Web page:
“ESA supports ISRO in India’s Solar mission – Aditya-L1 collaboration.”

India has achieved a significant milestone with the successful launch of its inaugural Solar mission, Aditya-L1. The European Space Agency (ESA) has pledged crucial support to the Indian Space Research Organisation (ISRO) for this mission. ESA’s assistance encompasses deep space communication services and the validation of critical new flight dynamics software.

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ESA emphasizes the importance of ground station support for obtaining scientific data from a spacecraft, as communication is integral to space missions. Ramesh Chellathurai, ESA Service Manager and Cross-Support Liaison Officer for ISRO, highlights ESA’s global network of deep space tracking stations and adherence to international technical standards, enabling them to assist partners in tracking, commanding, and receiving data from spacecraft across the solar system.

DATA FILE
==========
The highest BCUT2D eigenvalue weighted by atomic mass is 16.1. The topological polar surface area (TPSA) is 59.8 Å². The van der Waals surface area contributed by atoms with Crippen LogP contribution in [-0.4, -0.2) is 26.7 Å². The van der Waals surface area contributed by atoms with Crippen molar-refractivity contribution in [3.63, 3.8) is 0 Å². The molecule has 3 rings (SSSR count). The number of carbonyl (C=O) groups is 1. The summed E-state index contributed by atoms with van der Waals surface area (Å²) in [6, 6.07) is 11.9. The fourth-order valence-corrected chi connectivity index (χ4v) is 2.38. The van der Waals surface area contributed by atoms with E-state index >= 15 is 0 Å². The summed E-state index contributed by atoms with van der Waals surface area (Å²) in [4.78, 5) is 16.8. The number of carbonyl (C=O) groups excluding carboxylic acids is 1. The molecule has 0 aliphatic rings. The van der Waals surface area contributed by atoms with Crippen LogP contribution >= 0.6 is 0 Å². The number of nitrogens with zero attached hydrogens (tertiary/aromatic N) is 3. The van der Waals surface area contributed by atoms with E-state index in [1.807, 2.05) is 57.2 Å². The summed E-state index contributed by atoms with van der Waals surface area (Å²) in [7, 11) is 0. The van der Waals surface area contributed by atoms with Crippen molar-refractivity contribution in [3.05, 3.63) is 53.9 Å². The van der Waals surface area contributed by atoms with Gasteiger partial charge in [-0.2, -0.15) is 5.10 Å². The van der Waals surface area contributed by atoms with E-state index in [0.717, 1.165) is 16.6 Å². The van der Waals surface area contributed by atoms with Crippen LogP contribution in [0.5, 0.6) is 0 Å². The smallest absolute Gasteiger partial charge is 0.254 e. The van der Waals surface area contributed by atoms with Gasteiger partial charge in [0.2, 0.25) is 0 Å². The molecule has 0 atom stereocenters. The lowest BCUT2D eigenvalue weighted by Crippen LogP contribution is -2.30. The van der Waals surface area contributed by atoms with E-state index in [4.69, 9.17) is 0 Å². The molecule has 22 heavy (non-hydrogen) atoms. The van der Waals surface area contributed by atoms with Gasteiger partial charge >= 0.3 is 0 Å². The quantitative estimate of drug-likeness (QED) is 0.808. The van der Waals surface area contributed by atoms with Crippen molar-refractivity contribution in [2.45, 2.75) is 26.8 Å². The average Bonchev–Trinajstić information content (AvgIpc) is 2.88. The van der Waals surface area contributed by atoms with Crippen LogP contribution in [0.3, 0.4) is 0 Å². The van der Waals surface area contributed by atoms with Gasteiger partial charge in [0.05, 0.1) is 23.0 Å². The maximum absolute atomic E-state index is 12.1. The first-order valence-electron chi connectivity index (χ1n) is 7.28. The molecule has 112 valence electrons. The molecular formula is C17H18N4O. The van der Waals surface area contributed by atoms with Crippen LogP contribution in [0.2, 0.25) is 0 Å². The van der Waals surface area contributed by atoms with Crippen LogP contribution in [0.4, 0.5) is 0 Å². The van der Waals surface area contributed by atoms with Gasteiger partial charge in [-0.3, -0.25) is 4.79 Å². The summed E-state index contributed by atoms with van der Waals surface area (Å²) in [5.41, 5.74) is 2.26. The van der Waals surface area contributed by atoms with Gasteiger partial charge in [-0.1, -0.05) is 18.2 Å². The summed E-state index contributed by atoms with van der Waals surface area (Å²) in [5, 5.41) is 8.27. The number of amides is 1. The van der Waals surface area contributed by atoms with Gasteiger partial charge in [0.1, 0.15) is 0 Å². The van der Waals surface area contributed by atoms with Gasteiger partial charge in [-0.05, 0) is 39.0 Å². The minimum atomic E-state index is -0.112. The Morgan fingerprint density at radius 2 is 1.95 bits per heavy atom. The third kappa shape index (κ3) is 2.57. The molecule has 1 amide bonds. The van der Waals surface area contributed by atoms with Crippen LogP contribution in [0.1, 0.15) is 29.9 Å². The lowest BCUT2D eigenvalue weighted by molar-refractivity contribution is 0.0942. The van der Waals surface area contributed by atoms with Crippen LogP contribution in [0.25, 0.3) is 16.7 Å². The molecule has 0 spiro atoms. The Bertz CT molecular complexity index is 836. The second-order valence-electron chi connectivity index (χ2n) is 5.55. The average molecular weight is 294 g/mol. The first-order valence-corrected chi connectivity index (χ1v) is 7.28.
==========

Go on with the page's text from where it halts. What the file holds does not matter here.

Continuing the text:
Specifically for the Aditya-L1 mission, ESA is providing support through its 35-meter deep space antennas in Australia, Spain, and Argentina, along with assistance from the Kourou station in French Guiana and coordinated support from the Goonhilly Earth Station in the UK.

The European Space Agency is the primary provider of ground station services for Aditya-L1, offering support from launch and early orbit phases throughout the journey to L1. They will continue to send commands to and receive science data from Aditya-L1 during routine operations over the next two years.

ISRO’s Aditya-L1 mission, launched after the successful Chandrayaan-3 lunar expedition on August 23, completed its first orbit maneuvering exercise. Several more such exercises are planned as the satellite remains in Earth orbit for 16 days. These exercises will provide the satellite with the necessary velocity for its journey to the L1 point near the Sun. After reaching L1, Aditya-L1 will undergo a trans-Lagrangian1 insertion maneuver, initiating its 110-day trajectory to its final destination. This maneuver will position the satellite in a halo orbit near L1, providing stability due to the balancing gravitational forces of the Earth and the Sun.

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